"Chromosome mapping is a technique used in autosomal DNA testing which allows the testee to determine which segments of DNA came from which ancestor. In order to map DNA segments on specific chromosomes it is necessary to test a number of close family relatives. Ideally one should test both parents, one of their children, and a number of first to third cousins on both the maternal and paternal sides of the family." (Source)
The above chart shows the matching DNA segments for adoptees I know about from Family Tree DNA and 23andMe, with those on my paternal side (matching my father or his brother) being on the upper half of each chromosome and those on my maternal side (matching my mother and her sister) being on the lower half of each chromosome. In the key, I've listed their initials, where the adoptee was born, the DNA segment lengths in centiMorgans (cM) and which of us the adoptee matches. By "mousing over" each segment on the output created (or by saving it as an htm file which can be re-opened), details of the segments are shown in the pop-out, including the segment length in cM and the start and stop locations along the chromosomes. As more cousins undergo DNA testing (I'm encouraging as many as possible), I'll fine-tune which branch of my family tree the various adoptees may want to focus on (and will add this to the key), and I'll keep adding to my Adoptee Chromosome Map as new DNA matches come in or as I find out that someone is trying to identify their biological family.
There are several excellent articles on chromosome mapping, including:
Chromosome Mapping aka Ancestor Mapping (Roberta Estes)
- Lesson 12: Chromosome Mapping (Kelly Wheaton)
- Chromosome Mapping (ISOGG), which provides the link for a detailed article by Tim Janzen and Emily Aulicino on chromosome mapping (Word document can be downloaded from Here) – if you want to get serious about chromosome mapping, you must read Tim and Emily's article.
I've recently added a new page to my website, Links for Newbies and Adoptees.
- Overlay... Window to the Past (8 Mar 2014) – The Genealogy through Google Earth blog started in January and I like the overall idea of what is covered, as I really need to start using Google Earth more for my only genealogy. This latest posting covers the use of overlays, which can be used to for showing, for example, an old map or old aerial shot on how things look today. Other blog postings include the use of Placemarkers in Cemeteries, Polygons for showing family land, and Paths for, say, showing migration routes.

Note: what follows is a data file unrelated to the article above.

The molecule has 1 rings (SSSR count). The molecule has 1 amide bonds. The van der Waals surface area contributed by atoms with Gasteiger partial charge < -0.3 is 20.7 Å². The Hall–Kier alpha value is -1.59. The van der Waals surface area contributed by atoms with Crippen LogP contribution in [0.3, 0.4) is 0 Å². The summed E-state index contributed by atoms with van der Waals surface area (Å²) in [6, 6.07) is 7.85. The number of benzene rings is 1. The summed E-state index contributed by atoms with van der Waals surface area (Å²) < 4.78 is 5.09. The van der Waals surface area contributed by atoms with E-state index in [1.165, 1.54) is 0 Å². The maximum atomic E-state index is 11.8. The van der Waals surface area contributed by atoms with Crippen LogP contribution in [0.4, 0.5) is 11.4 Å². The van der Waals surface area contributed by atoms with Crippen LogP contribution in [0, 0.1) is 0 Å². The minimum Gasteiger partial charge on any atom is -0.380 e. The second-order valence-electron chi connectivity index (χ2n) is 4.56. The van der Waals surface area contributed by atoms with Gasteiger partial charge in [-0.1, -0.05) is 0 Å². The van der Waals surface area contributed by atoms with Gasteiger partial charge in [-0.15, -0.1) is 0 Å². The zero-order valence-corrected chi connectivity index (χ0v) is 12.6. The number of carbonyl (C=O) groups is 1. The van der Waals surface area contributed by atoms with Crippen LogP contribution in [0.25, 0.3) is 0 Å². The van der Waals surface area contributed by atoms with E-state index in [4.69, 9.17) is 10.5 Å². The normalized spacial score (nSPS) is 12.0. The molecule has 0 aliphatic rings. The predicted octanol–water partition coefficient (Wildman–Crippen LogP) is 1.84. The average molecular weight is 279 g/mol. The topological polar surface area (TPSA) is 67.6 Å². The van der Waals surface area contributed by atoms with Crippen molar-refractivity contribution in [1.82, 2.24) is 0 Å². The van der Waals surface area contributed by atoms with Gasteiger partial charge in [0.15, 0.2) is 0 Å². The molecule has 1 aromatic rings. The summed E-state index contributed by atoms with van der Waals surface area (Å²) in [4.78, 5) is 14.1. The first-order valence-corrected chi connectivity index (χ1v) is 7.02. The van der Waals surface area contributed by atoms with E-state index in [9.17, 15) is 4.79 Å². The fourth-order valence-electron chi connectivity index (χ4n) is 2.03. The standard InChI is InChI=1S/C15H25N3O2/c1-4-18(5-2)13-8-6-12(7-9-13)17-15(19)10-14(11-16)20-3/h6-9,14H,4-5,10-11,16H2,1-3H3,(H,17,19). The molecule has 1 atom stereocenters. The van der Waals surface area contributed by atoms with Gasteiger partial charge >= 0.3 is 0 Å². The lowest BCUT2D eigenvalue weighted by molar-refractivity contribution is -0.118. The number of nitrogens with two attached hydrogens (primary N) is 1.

- BBC Knowledge Explainer DNA (3:24) – Not a new You Tube video (although new to me), but it's a really great animation showing base pairs, recombination, etc. for those starting to learn about genetic genealogy.
- RootsMapper: Another FamilySearch Family Tree Extension (Ancestry Insider, 13 Mar 2014) – Gives details of a new extension from FamilySearch, RootsMapper (free) which shows your pedigree (or that for any other selected individual) in map format, animating backwards the migration of ancestors. The blog posting also mentions 2 other free FamilySearch extensions: FamilyMap (an iOS app), which doesn't give an option for anyone's relatives to be mapped except yours, and the amazing Puzzilla, which I featured in my last blog posting. For each of these, you need to have a (free) FamilySearch account.
- Your Family: Past, Present, and Future (Wait but Why, Jan 2014) – A really amusing blog posting with great diagrams showing numbers of ancestors, pedigree collapse, formula for number of distant cousins, etc.
- For the UK: 10 Best Free Historic Map Sites (Who Do You Think You Are Magazine, 12 Mar 2014) – for me the newly-released Ordnance Survey Maps - Six-inch England and Wales, 1842-1952 are amazing together with 86,000 Maps of Scotland, the earliest I noticed being from 1560 (both of these are from the National Library of Scotland).